Dozens of Wu Weishan sculptures on display in Beijing
By Yang Yan

Over 70 of Wu Weishan's works are on display at the National Center for the Performing Arts in Beijing. The artist has spent 30 years creating artworks which feature depictions of historical and cultural notables in Chinese history. 

From Laozi and Confucius to Li Bai and Du Fu, and contemporary artists like Qi Baishi, as well as dozens of other philosophers, artists, scientists and politicians. They are all depicted in this exhibition.  

Wu Weishan's sculpture of Lao Zi. /CGTN

Wu Weishan's sculpture of Lao Zi. /CGTN

Wu Weishan, who is also the curator of the National Art Museum of China, has called these artworks "Sculpting the Spirit of Chinese Culture."  

In the National Center for the Performing Arts, visitors can walk through these big names in Chinese history. 

It's a study of Chinese culture and in a different environment, and a completely different experience.  

"The National Center for the Performing Arts is a good space for these masters, they can listen to the voice of the time. The interaction between sculptures and music or dramas forms an artistic aura, it's a dialogue that transcends space and time. The center is surrounded by water, when sculptures meet water, hard and soft, and accompanied by beautiful music, they flow together into a splendid poetic atmosphere," Wu Weishan said.

Wu Weishan's sculpture of Meng Zi. /CGTN

Wu Weishan's sculpture of Meng Zi. /CGTN

Wu Weishan's art has absorbed the essence of Chinese traditional culture and merged with international vision. His artworks have distinct Chinese characteristics, and also convey his unique interpretation with vitality and emotional tensions.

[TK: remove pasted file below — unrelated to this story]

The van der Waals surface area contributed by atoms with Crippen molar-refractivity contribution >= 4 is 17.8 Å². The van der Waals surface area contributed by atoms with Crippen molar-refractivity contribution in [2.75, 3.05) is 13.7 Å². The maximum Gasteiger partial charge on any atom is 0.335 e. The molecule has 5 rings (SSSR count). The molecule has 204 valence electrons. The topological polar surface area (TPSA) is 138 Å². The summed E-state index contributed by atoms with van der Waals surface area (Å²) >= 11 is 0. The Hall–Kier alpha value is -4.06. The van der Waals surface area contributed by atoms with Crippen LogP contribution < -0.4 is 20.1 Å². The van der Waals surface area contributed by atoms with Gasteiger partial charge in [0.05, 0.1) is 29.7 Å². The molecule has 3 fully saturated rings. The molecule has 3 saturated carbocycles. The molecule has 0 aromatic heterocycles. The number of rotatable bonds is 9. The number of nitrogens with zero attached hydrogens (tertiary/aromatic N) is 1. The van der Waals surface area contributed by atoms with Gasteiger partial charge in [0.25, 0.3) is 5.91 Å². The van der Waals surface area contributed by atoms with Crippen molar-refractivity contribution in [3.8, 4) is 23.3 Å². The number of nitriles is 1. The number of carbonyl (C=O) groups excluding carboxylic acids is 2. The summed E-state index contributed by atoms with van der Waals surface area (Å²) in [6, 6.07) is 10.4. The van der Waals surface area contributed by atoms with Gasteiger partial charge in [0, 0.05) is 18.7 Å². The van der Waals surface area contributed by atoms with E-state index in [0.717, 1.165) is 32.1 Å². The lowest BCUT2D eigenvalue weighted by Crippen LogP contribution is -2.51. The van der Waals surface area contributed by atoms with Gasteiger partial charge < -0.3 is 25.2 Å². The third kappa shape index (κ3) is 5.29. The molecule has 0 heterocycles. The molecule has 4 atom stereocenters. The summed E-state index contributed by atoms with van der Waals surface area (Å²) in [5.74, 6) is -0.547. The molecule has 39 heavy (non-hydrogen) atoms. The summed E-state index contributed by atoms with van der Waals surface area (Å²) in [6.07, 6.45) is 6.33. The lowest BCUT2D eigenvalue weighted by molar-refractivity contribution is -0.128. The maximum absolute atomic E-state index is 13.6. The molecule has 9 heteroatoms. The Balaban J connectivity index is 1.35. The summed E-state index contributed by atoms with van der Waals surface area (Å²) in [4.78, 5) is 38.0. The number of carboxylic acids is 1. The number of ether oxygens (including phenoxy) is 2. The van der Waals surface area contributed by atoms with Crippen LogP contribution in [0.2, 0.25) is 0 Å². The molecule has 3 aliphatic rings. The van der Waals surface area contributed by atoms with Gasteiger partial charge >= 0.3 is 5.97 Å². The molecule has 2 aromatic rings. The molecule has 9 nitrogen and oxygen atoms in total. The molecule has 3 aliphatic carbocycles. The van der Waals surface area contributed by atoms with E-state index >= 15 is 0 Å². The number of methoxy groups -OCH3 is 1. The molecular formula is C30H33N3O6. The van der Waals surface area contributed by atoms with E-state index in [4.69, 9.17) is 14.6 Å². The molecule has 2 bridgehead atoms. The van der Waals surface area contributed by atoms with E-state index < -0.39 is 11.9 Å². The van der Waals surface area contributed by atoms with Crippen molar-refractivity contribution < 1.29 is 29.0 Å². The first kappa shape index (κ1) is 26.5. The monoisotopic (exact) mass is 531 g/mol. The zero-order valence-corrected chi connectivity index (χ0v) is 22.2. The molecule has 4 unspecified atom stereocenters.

Juxtaposing Qi Baishi and Leonardo da Vinci is arguably Wu's signature work, depicting interaction between Chinese and Western cultures.  

The sculpture features statues of Qi Baishi and da Vinci standing on a boat, with the Chinese painter holding an oversized cane and da Vinci's index finger pointing to the sky.  

The work is now on permanent exhibition at the National Museum in Rome.  

"The sculpture was created a dozen years ago. The idea came to mind when I was visiting Italy. When Qi Baishi came to Italy, da Vinci was serving him, they were on a boat in Venice. Although they spoke different languages, from different countries, they could also communicate very well with each other. It means the significance of dialogue, people can also have a conversation across time and space," Wu said.

Over the past thirty years, Wu has created more than 500 sculptures of historical and cultural figures from around the world.  

He believes the art reveals true emotions, and serves as the key window for communication.

The exhibition in Beijing runs through November.